The Land That Time Forgot by Edgar Rice Burroughs (1918)

While the world watched the Great War shudder to a halt in September, October and November 1918, American pulp novelist Edgar Rice Burroughs was publishing three short novels in the Blue Book magazine – The Land That Time Forgot, The People that Time Forgot, and Out of Time’s Abyss – which were eventually published together in 1924. Altogether the three are known as the Caspak Trilogy because Caspak is what the natives call their island, the land that time forgot.

These are odd books. More or less the same thing happens three times i.e. a lone hero is thrown into jeopardy among the dinosaurs and violent ape people of the lost world situated on an island somewhere in the Antarctic, and each time he is helped – and repeatedly has to save – a beautiful damsel in distress.

Where Conan Doyle was very much about chaps, Rice Burroughs is very much about screaming young women, preferably with all their clothes about to fall off. He was an American, after all.

The Land That Time Forgot sets up the story of a German U-boat sinking an American merchant ship. The hero, Bowen Tyler, a passenger on the ship, survives and rescues the first of the damsels, Lys. These survivors are picked up by a British ship which is then itself attacked by U-33, but rams and damages thr submarine before the British crew capture it. They set sail back for America but a malevolent crew member destroys the compass and radio and the ships ends up steaming south into the Antarctic. Here they sight a mysterious island and are able to access it by steering the submarine into an underwater cavern and, from there, navigating upstream along the river which drains the island’s big central lake.

Once this preamble is over, the scene is set the novels all follow the same pattern: in The Land That Time Forgot the all-American hero Bowen Tyler has to go and rescue the plucky and increasingly naked Lys who is kidnapped by ape-men. Abandoned on the island when the Germans steam off with their U-boat, he writes the entire narrative of his adventures, seals it in a bottle and throws it in the sea. It is miraculously found and it is this narrative which forms book one.

In The People that Time Forgot the all-American hero who found the message in a bottle, Tom Billing, leads a mission to the island to rescue Tyler but, before he can rescue anyone, crashes his airplane (under attack from pterodactyls) and spends the rest of the book fleeing ape men and dinosaurs with the help of the fetching native girl, Ajor. On the last page, Billing is rescued by the party he’d left back on the rescue boat who have scaled the sheer cliffs to the island, and who have also located and rescued Bowen, hero of the first book.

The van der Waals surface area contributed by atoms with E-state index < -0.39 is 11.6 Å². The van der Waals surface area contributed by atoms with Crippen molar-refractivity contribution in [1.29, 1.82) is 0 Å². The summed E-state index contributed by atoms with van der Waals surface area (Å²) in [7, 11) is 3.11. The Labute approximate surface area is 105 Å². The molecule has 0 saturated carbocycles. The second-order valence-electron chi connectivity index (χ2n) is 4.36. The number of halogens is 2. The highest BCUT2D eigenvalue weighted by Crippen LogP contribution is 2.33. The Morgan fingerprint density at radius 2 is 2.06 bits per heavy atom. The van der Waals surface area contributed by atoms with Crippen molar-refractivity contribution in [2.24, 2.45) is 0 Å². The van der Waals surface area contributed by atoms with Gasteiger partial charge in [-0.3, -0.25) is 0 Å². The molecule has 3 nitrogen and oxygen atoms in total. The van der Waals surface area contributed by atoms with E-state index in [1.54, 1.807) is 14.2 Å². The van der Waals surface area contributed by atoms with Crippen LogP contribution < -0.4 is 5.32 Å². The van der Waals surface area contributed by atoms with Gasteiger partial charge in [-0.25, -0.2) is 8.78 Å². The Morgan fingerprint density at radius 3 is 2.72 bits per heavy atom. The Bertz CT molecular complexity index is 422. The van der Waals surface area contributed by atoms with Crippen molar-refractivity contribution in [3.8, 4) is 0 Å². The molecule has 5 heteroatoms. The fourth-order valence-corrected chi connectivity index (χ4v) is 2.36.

In Out of Time’s Abyss a third all-American hero, Bradley, leaves the British survivors at the base the rescuers from the previous book had set up (humorously named Fort Dinosaur) to go exploring the island. Bad idea. Bradley is ambushed by ape men and hurtles through pretty much the same kind of thrilling adventures as the other heroes, but this time amid the eerie and unpleasant Wieroo, the winged men of the island who feed off the other humans on the island, but preserve their women to breed with. No surprises that he hooks up with a fetching native woan, Co-Tan, whose skimpy leather tunic is at permanent risk of falling off until, on the last page, he also is reunited with Bowen and Tom and with the U-boat which has returned to the island.

Thus all three men and their womenfolk, along with the surviving crew, can finally make their escape back to California, which almost immediately starts making films about them.

Edgar Rice Burroughs and pulp There is no attempt at realism, plausibility, mood, setting, character depth or development. Instead all the men are young, brave and virile while all the women are young, curvaceous and available. Both genders are thrown into extreme and outlandish situations whose only purpose is to provide a steady stream of thrills. There is jeopardy on every page. The affect is like the stereotypical Chinese takeaway, full of bright colours and powerful tastes which leave you feeling empty an hour later.

And yet, and yet… there is a weird aftertaste. For Burroughs introduces a strangely powerful idea into all three novels – namely that the humans on the island have their own evolutionary system. They are born as lower forms of life and then evolve during their life times, passing through grades of hominid evolution, from semi-apes, through Neanderthals etc, to stone age man, and then to the very weird, winged ‘angel-men’, the Wieroos.

The third novel describes Bradley’s imprisonment by, and escape from, the Wieroos and their city made of skulls, and I found these parts genuinely weird, uncanny and haunting.

There is a Wellsian sci-fi flavour to the narrative, all the more nagging because the heroes never really understand how the Caspakian system works, and so neither do we…

The movie

The 1974 movie adaptation starring Doug McClure and Susan Penhaligon is truly dreadful.

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